Sunday, October 25, 2009

CIA Plant at House Kennedy Assassination Investigation

Last Friday, October 16, the New York Times, for the first time, shined a light onto the JFK-CIA-Joannides scandal with a story entitled “C.I.A. Is Still Cagey About Oswald Mystery.” The story soon began appearing in other mainstream newspapers and on Internet websites.

Never mind that the scandal has been brewing since 1998, when it was discovered that the CIA had intentionally covered up a key role that a CIA agent named George Joannides had played in the months leading up the JFK assassination and, later, in the investigation of the assassination itself.

Better late than never, I suppose.

The documents had been released pursuant to the 1992 John F. Kennedy Assassination Records Collection Act, which had been enacted in response to Oliver Stone’s movie JFK and which mandated the release of all government documents relating to Kennedy’s murder.

The documents revealed that Joannides had served as a CIA liaison to an anti-Castro student group known as the DRE and had supervised the funneling of large sums of CIA money into the organization. As I pointed out last week in an article dated October 14, when he was living in New Orleans in the months before the assassination Lee Harvey Oswald had had an encounter with a leader of the New Orleans branch of the DRE, a man named Carlos Bringuier.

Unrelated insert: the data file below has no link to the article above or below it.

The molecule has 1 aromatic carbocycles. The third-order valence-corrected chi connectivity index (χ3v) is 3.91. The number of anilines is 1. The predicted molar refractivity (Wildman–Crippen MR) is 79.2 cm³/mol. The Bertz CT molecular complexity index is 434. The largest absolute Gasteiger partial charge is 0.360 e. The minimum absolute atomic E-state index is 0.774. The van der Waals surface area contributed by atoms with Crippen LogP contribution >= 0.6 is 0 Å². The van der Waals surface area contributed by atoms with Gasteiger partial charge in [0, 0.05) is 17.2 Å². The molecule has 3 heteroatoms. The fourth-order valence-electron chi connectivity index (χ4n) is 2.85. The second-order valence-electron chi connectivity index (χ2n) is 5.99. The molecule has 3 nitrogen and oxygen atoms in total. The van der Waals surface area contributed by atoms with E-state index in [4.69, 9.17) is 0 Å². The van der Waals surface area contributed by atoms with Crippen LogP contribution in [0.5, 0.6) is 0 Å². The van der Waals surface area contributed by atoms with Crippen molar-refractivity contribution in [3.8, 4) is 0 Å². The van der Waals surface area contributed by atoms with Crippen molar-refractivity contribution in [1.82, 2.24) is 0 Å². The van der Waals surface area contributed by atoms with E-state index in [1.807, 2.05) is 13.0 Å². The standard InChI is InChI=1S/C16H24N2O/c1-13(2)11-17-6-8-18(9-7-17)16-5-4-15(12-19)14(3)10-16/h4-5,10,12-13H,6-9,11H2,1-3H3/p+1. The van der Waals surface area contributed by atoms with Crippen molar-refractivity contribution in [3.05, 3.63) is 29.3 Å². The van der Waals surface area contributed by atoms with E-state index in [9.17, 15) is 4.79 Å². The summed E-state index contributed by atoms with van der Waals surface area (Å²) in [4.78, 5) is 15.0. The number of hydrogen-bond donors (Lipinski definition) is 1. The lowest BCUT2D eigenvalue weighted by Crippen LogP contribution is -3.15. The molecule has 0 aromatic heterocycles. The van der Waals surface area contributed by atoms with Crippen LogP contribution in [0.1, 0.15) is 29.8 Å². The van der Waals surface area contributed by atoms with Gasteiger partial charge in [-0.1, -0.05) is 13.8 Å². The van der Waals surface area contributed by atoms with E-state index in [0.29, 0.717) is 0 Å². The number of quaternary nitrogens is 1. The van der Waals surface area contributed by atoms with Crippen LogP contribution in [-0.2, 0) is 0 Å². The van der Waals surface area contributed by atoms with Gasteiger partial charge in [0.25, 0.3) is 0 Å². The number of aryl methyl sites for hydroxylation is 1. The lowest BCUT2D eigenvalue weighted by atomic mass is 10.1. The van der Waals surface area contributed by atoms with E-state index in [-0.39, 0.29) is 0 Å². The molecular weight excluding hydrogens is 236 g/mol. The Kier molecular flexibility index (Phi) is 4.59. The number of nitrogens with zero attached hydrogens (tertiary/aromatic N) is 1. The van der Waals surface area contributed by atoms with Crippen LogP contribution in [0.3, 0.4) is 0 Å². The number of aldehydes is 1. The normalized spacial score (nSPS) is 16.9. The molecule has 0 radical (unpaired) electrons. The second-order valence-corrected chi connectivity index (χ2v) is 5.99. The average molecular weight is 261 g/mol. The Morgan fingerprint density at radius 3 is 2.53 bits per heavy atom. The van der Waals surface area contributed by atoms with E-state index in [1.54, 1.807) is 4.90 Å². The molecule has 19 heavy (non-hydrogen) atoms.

Later, in the 1970s when the House Select Committee on Assassinations investigated the Kennedy assassination, the CIA called Joannides back from retirement to serve as a liaison between the CIA and the House committee. Ostensibly his job was to facilitate CIA cooperation with the House investigation.

But there was one big problem in all this. No one but Joannides and the CIA knew about Joannides’ prior relationship with the DRE. Not the Warren Commission. Not the House Committee. For some reason known only to the CIA and Joannides, the information was kept secret from the people whose task was to conduct a full and complete investigation into the Kennedy assassination.

Even worse, the CIA had the audacity to select as liaison the person who was the subject of the secret, raising the obvious question: Was Joannides called back from retirement to serve as a barrier rather than a facilitator? Or as the Times put it, “That concealment has fueled suspicion that Mr. Joannides’s real assignment was to limit what the House Committee could learn about C.I.A. activities.”

Read the full article, here.

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